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Semiotics & Syringe Pumps

Hudson, Matthew (2010) Semiotics & Syringe Pumps. MSc by research thesis, University of York.

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Semiotics can be a useful paradigm in HCI research and yet the cognitive process of semiosis is difficult to uncover and empirically study. Thus in the domain of HCI semiotics has largely remained a descriptive theory, able to provide a theoretical basis for the study of interfaces and interaction, but unable to produce empirical data and generative research. This work, made up of several studies, aims to investigates human errors motivated by the problems of medical interfaces. It takes an empirical approach to investigate the interplay between semiotic signs and human error, attempting to uncover how signs in the interface may affect the use of interactive devices. Interfaces are created from signs, collections of symbols, icons and indices which form a semiotic scene, a meaningful whole through which the user may interact with the underlying system. Therefore interaction with an interface relies heavily on the process of semiosis. The first study in this thesis was a questionnaire study looking at number pads as indurate signs for calcu- lators and telephones. The questionnaire was designed to ascertain how users interpreted number-pads and what features of the number-pad influenced this interpretation. We found that the layout of the numerical buttons on a number-pad had little to do with how the number-pad was perceived, and that the users based their assumptions about the use of the interface based entirely upon the extra contextualizing non-numerical buttons. The wish to use a semiotic paradigm in an empirical study demanded the exploration of a novel experimental methodology. The next set of studies were experiments to see whether the interpretation of indurate signs could be overcome under pressure. Thus we used a computer game based experiments as it was thought that they would allow for the complete control and manipulation of signs within the experimental environment, and encourage more natural semiosis that one might expect from participants in a real life task based explicit ex- periment. In these studies it was found that under pressure participants fell back upon the culturally fossilized meanings of the indurate signs they encountered, suggesting that indurate signs may cause misinterpretation in human-machine interaction if used ineffectively. Overall this thesis makes a contribution to semiotics by exploring the notion of indurate signs and how they are interpreted, by investigating what features of common interfaces affect semiosis, and by attempting to further the course of empirical semiotic studies. This thesis also contributes towards the use of computer games as a research tool by charting the evolution of the game based experimental methodology over the course of this thesis.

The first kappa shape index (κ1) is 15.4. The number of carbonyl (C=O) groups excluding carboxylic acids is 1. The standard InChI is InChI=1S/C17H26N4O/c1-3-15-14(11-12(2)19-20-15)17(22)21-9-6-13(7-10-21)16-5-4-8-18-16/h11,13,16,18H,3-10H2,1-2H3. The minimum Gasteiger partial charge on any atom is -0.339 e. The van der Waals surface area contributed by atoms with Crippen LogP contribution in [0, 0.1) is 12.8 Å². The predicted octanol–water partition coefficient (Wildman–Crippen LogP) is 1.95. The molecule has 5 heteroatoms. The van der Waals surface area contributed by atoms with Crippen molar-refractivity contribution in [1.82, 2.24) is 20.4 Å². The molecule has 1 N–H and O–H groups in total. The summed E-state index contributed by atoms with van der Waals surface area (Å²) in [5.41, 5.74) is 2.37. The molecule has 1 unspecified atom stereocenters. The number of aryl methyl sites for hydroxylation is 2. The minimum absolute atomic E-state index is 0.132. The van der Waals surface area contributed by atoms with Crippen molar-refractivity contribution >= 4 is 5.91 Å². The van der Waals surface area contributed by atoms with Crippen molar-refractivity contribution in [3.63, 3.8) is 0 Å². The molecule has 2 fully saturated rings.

Item Type: Thesis (MSc by research)
Academic Units: The University of York > Computer Science (York)
Depositing User: Mr Matthew Hudson
Date Deposited: 22 Nov 2011 10:15
Last Modified: 08 Aug 2013 08:47
URI: http://etheses.whiterose.ac.uk/id/eprint/1899

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